Wednesday, May 05, 2010

Must BLOG

There is no way around it - Facebook is a poor substitute for just saying what I want to say about whatever is on my mind (without distraction).

- Water - I feel somewhat vindicated in my thought that reduced allocations, water buybacks, desalination plants, compulsory water tanks were not going to "fix" the Murray-Darling: All we needed was just a good sequence of floods, which incidentally make some or most of those fixes look foolish in hindsight. However, trading of water, infrastructure for transmission and efficiency, and even dams/water storages help both in drought and to manage the bounty of floods.

As far as the Lake Eyre basin is concerned, There is such an inland sea of evaporative ponds (lake Yamma-Yamma, Coongie Lakes, Bulloo lakes, lake hope, Goyder's lagoon, Warburton Lakes, Diamantina lakes, lake Blanche, Lake frome, as well ase now Lake Eyre South and North) that in the medium term, it should be considered that it would generate "coastal showers" for the inland basins of Australia, hopefully extending a run of higher runoffs.See: Lake Eyre Status and

Latest satellite images for images and data on water in the deserts.

2 comments:

Chris Fellows said...

I am still thinking about how land use in the upper catchments areas is affecting/may have affected the Murray-Darling.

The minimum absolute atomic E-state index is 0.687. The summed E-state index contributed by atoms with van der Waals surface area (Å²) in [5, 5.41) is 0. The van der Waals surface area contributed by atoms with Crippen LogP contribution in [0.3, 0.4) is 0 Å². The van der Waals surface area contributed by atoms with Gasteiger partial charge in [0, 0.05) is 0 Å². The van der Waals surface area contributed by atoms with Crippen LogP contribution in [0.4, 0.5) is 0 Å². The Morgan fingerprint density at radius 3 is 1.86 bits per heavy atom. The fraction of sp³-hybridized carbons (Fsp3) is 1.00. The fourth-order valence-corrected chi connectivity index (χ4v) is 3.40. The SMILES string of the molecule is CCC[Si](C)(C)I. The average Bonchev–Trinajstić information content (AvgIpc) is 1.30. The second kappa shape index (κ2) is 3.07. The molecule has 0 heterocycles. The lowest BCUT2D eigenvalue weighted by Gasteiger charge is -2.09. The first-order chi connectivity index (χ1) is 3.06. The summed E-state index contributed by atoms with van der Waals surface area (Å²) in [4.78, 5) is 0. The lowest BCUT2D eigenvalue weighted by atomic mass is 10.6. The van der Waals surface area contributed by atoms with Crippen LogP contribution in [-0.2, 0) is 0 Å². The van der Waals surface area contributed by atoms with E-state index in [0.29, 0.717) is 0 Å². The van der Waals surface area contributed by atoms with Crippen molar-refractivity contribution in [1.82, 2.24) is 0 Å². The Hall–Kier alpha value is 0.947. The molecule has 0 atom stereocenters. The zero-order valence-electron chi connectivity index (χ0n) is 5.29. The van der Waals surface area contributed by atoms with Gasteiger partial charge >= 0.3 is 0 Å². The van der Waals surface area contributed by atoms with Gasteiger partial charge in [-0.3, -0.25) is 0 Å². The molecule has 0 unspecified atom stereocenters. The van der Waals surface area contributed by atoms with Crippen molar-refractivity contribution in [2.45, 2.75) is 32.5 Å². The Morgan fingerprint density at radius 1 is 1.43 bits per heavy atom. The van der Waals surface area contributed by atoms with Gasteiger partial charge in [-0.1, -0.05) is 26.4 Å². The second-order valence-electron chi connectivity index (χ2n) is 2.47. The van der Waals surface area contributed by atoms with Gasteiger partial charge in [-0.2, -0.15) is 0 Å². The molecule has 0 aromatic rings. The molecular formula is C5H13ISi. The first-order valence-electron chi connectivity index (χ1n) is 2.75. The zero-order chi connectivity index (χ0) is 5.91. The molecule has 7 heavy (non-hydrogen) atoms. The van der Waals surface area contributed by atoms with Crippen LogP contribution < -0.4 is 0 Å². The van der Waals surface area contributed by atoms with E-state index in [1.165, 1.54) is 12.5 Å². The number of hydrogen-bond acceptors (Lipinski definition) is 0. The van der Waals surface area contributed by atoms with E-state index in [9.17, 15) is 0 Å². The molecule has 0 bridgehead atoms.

First European contact with the Darling was of a river too salty to drink. Maps of up here at the same time show forested country with lots of swamps along the headwaters.

Late 19th century - massive landclearing everywhere, no more swamps, increased runoff, golden age of navigation and pastoral development on the Murray-Darling.

From then on we have an ever improving effort by landholders everywhere upstream to keep the rain where it falls... as I've said before, there are so many on-farm catchments it a miracle anything gets to the rivers... so my postulate is that both the historical wet times and the present dry times are anthropogenic.

Marco said...

That is probably a fair assessment - especially for the Darling. To look at a part of the Darling that has remain unchanged, see the Paroo catchment, which is claypan overflows, swamp and bush - rarely reaching the Darling. The Cooper catchment is also similar. The "usage losses" to the flow are really only replacing the "transmission losses" of the weird somewhat distributary patterns of drainage before human intervention.